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2015 in review: best albums of the year

December 1, 2015 —

As 2015 draws to a close and album releases slow down, it’s a good time to reflect on the past year’s music and discuss the albums deserving of recognition as the year’s best.

While it’s easy to pick favourites some years, 2015 was packed so full of exceptional releases that choosing a single album is incredibly difficult. Female punk-rock icons Sleater-Kinney reunited for No Cities to Love without missing a step. Local art-rockers Viet Cong put out their excellent but controversial debut LP. And Kendrick Lamar released To Pimp a Butterfly, a jazz-infused hip-hop masterpiece that will dictate the direction of the genre for years to come — and those are just the albums we didn’t choose.

For more coverage of the best music, film and art of 2015, tune into Gauntlet radio on CJSW 90.9 FM Tuesday, Dec. 8 at 11:00 a.m. and 8:00 p.m.[hr gap=”10″]

I’ve loved Sufjan Stevens as long as I’ve listened to music. I first heard Illinois in middle school, and his mix of nuanced, orchestral Americana and deeply personal lyricism followed me ever since.

But it wasn’t until this year that Stevens released Carrie & Lowell, his unequivocal masterpiece. The album details Stevens’ relationship with his mother Carrie, who was absent for most of the songwriter’s childhood, and touches on ideas of loss, redemption and hope.

Carrie & Lowell is a marked return to Stevens’ earlier works, which were driven by acoustic guitars and banjos. This shift back to pared-down instrumentation works perfectly with Steven’s vulnerable and personal lyricism, creating an incredibly intimate record.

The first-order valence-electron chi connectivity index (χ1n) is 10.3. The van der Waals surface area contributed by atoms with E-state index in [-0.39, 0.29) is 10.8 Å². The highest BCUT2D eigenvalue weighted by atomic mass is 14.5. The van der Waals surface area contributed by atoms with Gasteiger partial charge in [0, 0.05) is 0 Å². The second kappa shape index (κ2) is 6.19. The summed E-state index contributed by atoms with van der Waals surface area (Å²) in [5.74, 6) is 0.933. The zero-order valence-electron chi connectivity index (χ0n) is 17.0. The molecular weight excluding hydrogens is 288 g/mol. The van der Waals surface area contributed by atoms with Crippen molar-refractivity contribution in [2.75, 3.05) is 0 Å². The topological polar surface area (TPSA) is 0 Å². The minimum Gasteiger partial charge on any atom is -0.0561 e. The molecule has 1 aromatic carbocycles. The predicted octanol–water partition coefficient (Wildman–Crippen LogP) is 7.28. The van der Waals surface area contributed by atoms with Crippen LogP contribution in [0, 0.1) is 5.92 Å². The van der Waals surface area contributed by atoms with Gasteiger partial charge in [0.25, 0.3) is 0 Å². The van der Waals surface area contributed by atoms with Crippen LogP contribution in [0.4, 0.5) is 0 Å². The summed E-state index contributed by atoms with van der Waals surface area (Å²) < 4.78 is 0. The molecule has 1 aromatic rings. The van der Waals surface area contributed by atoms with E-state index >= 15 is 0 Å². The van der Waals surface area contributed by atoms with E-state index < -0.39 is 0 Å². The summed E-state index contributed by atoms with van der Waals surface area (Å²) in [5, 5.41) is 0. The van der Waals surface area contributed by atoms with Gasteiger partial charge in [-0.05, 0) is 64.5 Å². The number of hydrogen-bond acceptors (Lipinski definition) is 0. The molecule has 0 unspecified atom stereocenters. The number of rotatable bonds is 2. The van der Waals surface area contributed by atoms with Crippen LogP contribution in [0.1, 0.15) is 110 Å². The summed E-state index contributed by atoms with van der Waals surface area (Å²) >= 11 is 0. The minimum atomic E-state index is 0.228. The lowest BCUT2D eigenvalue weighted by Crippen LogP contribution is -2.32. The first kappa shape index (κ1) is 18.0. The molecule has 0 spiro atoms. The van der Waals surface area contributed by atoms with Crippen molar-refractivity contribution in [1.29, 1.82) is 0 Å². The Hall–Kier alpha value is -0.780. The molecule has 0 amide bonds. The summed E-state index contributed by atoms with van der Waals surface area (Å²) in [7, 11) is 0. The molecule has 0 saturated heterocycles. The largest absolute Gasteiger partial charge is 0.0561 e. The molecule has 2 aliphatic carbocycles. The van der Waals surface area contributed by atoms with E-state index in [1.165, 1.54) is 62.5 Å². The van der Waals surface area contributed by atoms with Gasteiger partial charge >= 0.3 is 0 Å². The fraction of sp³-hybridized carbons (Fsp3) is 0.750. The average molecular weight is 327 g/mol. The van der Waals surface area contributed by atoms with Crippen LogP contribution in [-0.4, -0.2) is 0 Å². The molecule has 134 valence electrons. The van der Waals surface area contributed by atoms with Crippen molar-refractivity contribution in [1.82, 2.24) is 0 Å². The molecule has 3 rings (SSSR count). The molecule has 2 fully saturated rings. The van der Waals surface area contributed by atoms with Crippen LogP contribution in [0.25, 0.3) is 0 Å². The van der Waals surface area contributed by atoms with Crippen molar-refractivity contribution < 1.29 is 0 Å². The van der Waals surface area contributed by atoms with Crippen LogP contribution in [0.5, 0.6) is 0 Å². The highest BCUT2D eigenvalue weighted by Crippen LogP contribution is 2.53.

That’s where the true strength in Carrie & Lowell lies. Stevens wears his heart on his sleeve and even though his experiences and mournings are deeply personal, it’s easy to form your own emotional connections.

The whole album is filled with heart-wrenching moments. Album opener “Death With Dignity” is a plaintive reflection on mortality. “Eugene” taps into the strange mix of nostalgia and dread that accompanies childhood memories, while “The Only Thing” concerns itself with the role religion plays in coping with grief. And “No Shade in the Shadow of the Cross” is an acoustic-guitar masterpiece that rivals works from songwriters like Neil Young and Elliott Smith.

But even though all these songs are heavily concerned with death and regret, Stevens maintains a glimmer of hope throughout. Even in the album’s darkest moments, he finds beauty in nature, companionship and unwavering faith.

The hope Stevens emanates strikes a chord with me, and that’s why Carrie & Lowell is undoubtedly my favourite album of 2015.

Jason Herring

Honourable Mention:
Divers by Joanna Newsom

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“I can just hear them now: how could you let us down,” Tame Impala’s Kevin Parker laments on the closing track to 2015’s Currents. And rightly so — many psych-rock purists were disappointed by the musical sidestep of Parker’s latest album.

Heralded as the sonic successor to Pink Floyd, Tame Impala’s early work triggered a psychedelia revival but ultimately suffered from a lack of emotional maturity. However Parker exhibits a fervent display of thoughtfulness in Currents, my favourite album of 2015.